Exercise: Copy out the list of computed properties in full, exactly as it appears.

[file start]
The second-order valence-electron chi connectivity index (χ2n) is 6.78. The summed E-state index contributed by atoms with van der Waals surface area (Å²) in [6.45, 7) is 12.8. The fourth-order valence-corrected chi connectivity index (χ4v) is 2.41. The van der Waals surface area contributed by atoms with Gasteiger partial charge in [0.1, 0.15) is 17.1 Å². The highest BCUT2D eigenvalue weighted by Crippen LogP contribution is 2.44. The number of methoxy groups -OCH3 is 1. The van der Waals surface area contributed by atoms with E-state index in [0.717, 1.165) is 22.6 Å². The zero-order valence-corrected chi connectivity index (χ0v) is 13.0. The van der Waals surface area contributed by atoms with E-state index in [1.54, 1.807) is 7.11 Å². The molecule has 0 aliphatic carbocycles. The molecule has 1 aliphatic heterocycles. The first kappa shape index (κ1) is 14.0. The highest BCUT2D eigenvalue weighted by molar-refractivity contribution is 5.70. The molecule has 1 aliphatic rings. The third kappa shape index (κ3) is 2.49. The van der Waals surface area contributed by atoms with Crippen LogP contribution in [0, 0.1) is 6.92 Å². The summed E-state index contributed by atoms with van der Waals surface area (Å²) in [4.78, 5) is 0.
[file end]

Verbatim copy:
The second-order valence-electron chi connectivity index (χ2n) is 6.78. The summed E-state index contributed by atoms with van der Waals surface area (Å²) in [6.45, 7) is 12.8. The fourth-order valence-corrected chi connectivity index (χ4v) is 2.41. The van der Waals surface area contributed by atoms with Gasteiger partial charge in [0.1, 0.15) is 17.1 Å². The highest BCUT2D eigenvalue weighted by Crippen LogP contribution is 2.44. The number of methoxy groups -OCH3 is 1. The van der Waals surface area contributed by atoms with E-state index in [0.717, 1.165) is 22.6 Å². The zero-order valence-corrected chi connectivity index (χ0v) is 13.0. The van der Waals surface area contributed by atoms with E-state index in [1.54, 1.807) is 7.11 Å². The molecule has 0 aliphatic carbocycles. The molecule has 1 aliphatic heterocycles. The first kappa shape index (κ1) is 14.0. The highest BCUT2D eigenvalue weighted by molar-refractivity contribution is 5.70. The molecule has 1 aliphatic rings. The third kappa shape index (κ3) is 2.49. The van der Waals surface area contributed by atoms with Crippen LogP contribution in [0, 0.1) is 6.92 Å². The summed E-state index contributed by atoms with van der Waals surface area (Å²) in [4.78, 5) is 0.